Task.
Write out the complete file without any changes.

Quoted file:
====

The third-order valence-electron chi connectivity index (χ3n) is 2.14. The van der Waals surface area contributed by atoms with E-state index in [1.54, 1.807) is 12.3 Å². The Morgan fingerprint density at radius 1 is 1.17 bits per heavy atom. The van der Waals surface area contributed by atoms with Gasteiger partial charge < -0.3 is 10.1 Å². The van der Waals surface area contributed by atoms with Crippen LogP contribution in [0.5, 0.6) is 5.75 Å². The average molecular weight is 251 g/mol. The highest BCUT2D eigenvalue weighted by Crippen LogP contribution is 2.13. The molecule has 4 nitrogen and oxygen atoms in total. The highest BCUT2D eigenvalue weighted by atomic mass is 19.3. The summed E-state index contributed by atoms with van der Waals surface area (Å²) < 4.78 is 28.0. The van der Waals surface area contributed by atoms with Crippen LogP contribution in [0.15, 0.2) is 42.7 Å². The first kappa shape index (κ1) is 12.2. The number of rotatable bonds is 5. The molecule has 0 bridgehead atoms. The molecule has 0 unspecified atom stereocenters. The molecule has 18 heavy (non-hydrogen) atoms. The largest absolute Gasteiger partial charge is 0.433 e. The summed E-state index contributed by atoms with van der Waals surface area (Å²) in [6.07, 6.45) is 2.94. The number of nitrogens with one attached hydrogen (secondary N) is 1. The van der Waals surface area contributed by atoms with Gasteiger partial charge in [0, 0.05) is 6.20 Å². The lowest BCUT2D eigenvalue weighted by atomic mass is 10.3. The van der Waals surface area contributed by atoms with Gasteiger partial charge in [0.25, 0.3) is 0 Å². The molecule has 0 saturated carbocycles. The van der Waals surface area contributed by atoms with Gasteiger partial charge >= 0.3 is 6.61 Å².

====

The third-order valence-electron chi connectivity index (χ3n) is 2.14. The van der Waals surface area contributed by atoms with E-state index in [1.54, 1.807) is 12.3 Å². The Morgan fingerprint density at radius 1 is 1.17 bits per heavy atom. The van der Waals surface area contributed by atoms with Gasteiger partial charge < -0.3 is 10.1 Å². The van der Waals surface area contributed by atoms with Crippen LogP contribution in [0.5, 0.6) is 5.75 Å². The average molecular weight is 251 g/mol. The highest BCUT2D eigenvalue weighted by Crippen LogP contribution is 2.13. The molecule has 4 nitrogen and oxygen atoms in total. The highest BCUT2D eigenvalue weighted by atomic mass is 19.3. The summed E-state index contributed by atoms with van der Waals surface area (Å²) < 4.78 is 28.0. The van der Waals surface area contributed by atoms with Crippen LogP contribution in [0.15, 0.2) is 42.7 Å². The first kappa shape index (κ1) is 12.2. The number of rotatable bonds is 5. The molecule has 0 bridgehead atoms. The molecule has 0 unspecified atom stereocenters. The molecule has 18 heavy (non-hydrogen) atoms. The largest absolute Gasteiger partial charge is 0.433 e. The summed E-state index contributed by atoms with van der Waals surface area (Å²) in [6.07, 6.45) is 2.94. The number of nitrogens with one attached hydrogen (secondary N) is 1. The van der Waals surface area contributed by atoms with Gasteiger partial charge in [0, 0.05) is 6.20 Å². The lowest BCUT2D eigenvalue weighted by atomic mass is 10.3. The van der Waals surface area contributed by atoms with Gasteiger partial charge in [0.25, 0.3) is 0 Å². The molecule has 0 saturated carbocycles. The van der Waals surface area contributed by atoms with Gasteiger partial charge >= 0.3 is 6.61 Å².